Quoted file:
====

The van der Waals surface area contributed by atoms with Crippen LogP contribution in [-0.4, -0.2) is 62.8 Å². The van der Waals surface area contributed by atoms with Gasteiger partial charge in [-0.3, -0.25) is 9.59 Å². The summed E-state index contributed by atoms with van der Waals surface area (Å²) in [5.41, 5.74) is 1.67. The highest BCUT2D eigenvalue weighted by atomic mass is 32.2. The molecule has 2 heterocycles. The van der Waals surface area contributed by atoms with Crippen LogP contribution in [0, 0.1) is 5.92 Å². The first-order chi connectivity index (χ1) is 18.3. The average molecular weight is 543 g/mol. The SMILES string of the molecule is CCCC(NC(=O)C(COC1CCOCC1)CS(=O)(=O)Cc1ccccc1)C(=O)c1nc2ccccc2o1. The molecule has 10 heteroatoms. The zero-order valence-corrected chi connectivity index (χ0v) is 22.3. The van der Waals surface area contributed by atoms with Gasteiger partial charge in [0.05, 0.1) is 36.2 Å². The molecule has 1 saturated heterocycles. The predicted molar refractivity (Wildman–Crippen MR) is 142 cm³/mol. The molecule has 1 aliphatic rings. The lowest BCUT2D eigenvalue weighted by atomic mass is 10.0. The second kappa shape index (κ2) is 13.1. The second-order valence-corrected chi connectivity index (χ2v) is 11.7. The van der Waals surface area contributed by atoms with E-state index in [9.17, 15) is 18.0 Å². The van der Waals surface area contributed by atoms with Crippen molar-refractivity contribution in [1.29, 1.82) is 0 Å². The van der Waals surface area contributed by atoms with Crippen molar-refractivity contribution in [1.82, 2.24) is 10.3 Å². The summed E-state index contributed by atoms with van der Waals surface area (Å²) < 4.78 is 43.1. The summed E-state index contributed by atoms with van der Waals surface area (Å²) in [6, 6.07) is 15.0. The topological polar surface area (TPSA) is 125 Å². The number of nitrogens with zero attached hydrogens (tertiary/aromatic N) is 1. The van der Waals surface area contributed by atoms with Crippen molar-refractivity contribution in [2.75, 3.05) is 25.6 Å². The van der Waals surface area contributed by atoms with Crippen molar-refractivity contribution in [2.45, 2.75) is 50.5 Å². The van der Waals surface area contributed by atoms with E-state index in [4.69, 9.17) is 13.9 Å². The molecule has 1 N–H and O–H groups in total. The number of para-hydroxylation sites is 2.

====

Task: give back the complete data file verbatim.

The van der Waals surface area contributed by atoms with Crippen LogP contribution in [-0.4, -0.2) is 62.8 Å². The van der Waals surface area contributed by atoms with Gasteiger partial charge in [-0.3, -0.25) is 9.59 Å². The summed E-state index contributed by atoms with van der Waals surface area (Å²) in [5.41, 5.74) is 1.67. The highest BCUT2D eigenvalue weighted by atomic mass is 32.2. The molecule has 2 heterocycles. The van der Waals surface area contributed by atoms with Crippen LogP contribution in [0, 0.1) is 5.92 Å². The first-order chi connectivity index (χ1) is 18.3. The average molecular weight is 543 g/mol. The SMILES string of the molecule is CCCC(NC(=O)C(COC1CCOCC1)CS(=O)(=O)Cc1ccccc1)C(=O)c1nc2ccccc2o1. The molecule has 10 heteroatoms. The zero-order valence-corrected chi connectivity index (χ0v) is 22.3. The van der Waals surface area contributed by atoms with Gasteiger partial charge in [0.05, 0.1) is 36.2 Å². The molecule has 1 saturated heterocycles. The predicted molar refractivity (Wildman–Crippen MR) is 142 cm³/mol. The molecule has 1 aliphatic rings. The lowest BCUT2D eigenvalue weighted by atomic mass is 10.0. The second kappa shape index (κ2) is 13.1. The second-order valence-corrected chi connectivity index (χ2v) is 11.7. The van der Waals surface area contributed by atoms with E-state index in [9.17, 15) is 18.0 Å². The van der Waals surface area contributed by atoms with Crippen molar-refractivity contribution in [1.29, 1.82) is 0 Å². The van der Waals surface area contributed by atoms with Crippen molar-refractivity contribution in [1.82, 2.24) is 10.3 Å². The summed E-state index contributed by atoms with van der Waals surface area (Å²) < 4.78 is 43.1. The summed E-state index contributed by atoms with van der Waals surface area (Å²) in [6, 6.07) is 15.0. The topological polar surface area (TPSA) is 125 Å². The number of nitrogens with zero attached hydrogens (tertiary/aromatic N) is 1. The van der Waals surface area contributed by atoms with Crippen molar-refractivity contribution in [2.75, 3.05) is 25.6 Å². The van der Waals surface area contributed by atoms with Crippen molar-refractivity contribution in [2.45, 2.75) is 50.5 Å². The van der Waals surface area contributed by atoms with E-state index in [4.69, 9.17) is 13.9 Å². The molecule has 1 N–H and O–H groups in total. The number of para-hydroxylation sites is 2.